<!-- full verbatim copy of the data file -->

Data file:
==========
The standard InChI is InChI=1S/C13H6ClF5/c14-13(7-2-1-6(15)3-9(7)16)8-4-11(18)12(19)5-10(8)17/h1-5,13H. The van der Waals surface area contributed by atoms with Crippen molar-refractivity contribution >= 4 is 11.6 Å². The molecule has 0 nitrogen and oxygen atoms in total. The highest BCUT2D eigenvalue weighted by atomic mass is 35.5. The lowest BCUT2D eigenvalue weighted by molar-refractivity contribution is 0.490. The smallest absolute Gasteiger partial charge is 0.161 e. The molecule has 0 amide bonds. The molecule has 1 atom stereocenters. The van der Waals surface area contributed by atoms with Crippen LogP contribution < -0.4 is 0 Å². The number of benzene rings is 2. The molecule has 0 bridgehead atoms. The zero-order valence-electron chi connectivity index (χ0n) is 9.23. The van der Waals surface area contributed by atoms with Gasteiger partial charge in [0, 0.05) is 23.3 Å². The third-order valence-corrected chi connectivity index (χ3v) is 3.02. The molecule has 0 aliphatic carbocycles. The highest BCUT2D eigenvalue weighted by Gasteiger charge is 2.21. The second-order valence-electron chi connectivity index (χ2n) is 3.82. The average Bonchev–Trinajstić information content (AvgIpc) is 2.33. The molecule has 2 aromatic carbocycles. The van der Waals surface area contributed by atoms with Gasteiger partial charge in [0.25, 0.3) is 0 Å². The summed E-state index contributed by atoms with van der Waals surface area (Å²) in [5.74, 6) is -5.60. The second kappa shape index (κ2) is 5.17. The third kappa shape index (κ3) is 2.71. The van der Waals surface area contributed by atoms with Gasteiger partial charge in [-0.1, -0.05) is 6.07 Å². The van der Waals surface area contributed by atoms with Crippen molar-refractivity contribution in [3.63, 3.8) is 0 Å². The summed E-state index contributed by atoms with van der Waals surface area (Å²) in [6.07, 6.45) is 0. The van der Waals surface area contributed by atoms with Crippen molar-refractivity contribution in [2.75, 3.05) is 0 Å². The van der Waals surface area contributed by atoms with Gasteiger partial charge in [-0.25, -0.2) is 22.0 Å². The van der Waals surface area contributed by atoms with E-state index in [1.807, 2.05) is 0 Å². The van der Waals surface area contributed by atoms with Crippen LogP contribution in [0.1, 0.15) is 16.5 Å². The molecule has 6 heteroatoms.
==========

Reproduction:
The standard InChI is InChI=1S/C13H6ClF5/c14-13(7-2-1-6(15)3-9(7)16)8-4-11(18)12(19)5-10(8)17/h1-5,13H. The van der Waals surface area contributed by atoms with Crippen molar-refractivity contribution >= 4 is 11.6 Å². The molecule has 0 nitrogen and oxygen atoms in total. The highest BCUT2D eigenvalue weighted by atomic mass is 35.5. The lowest BCUT2D eigenvalue weighted by molar-refractivity contribution is 0.490. The smallest absolute Gasteiger partial charge is 0.161 e. The molecule has 0 amide bonds. The molecule has 1 atom stereocenters. The van der Waals surface area contributed by atoms with Crippen LogP contribution < -0.4 is 0 Å². The number of benzene rings is 2. The molecule has 0 bridgehead atoms. The zero-order valence-electron chi connectivity index (χ0n) is 9.23. The van der Waals surface area contributed by atoms with Gasteiger partial charge in [0, 0.05) is 23.3 Å². The third-order valence-corrected chi connectivity index (χ3v) is 3.02. The molecule has 0 aliphatic carbocycles. The highest BCUT2D eigenvalue weighted by Gasteiger charge is 2.21. The second-order valence-electron chi connectivity index (χ2n) is 3.82. The average Bonchev–Trinajstić information content (AvgIpc) is 2.33. The molecule has 2 aromatic carbocycles. The van der Waals surface area contributed by atoms with Gasteiger partial charge in [0.25, 0.3) is 0 Å². The summed E-state index contributed by atoms with van der Waals surface area (Å²) in [5.74, 6) is -5.60. The second kappa shape index (κ2) is 5.17. The third kappa shape index (κ3) is 2.71. The van der Waals surface area contributed by atoms with Gasteiger partial charge in [-0.1, -0.05) is 6.07 Å². The van der Waals surface area contributed by atoms with Crippen molar-refractivity contribution in [3.63, 3.8) is 0 Å². The summed E-state index contributed by atoms with van der Waals surface area (Å²) in [6.07, 6.45) is 0. The van der Waals surface area contributed by atoms with Crippen molar-refractivity contribution in [2.75, 3.05) is 0 Å². The van der Waals surface area contributed by atoms with Gasteiger partial charge in [-0.25, -0.2) is 22.0 Å². The van der Waals surface area contributed by atoms with E-state index in [1.807, 2.05) is 0 Å². The van der Waals surface area contributed by atoms with Crippen LogP contribution in [0.1, 0.15) is 16.5 Å². The molecule has 6 heteroatoms.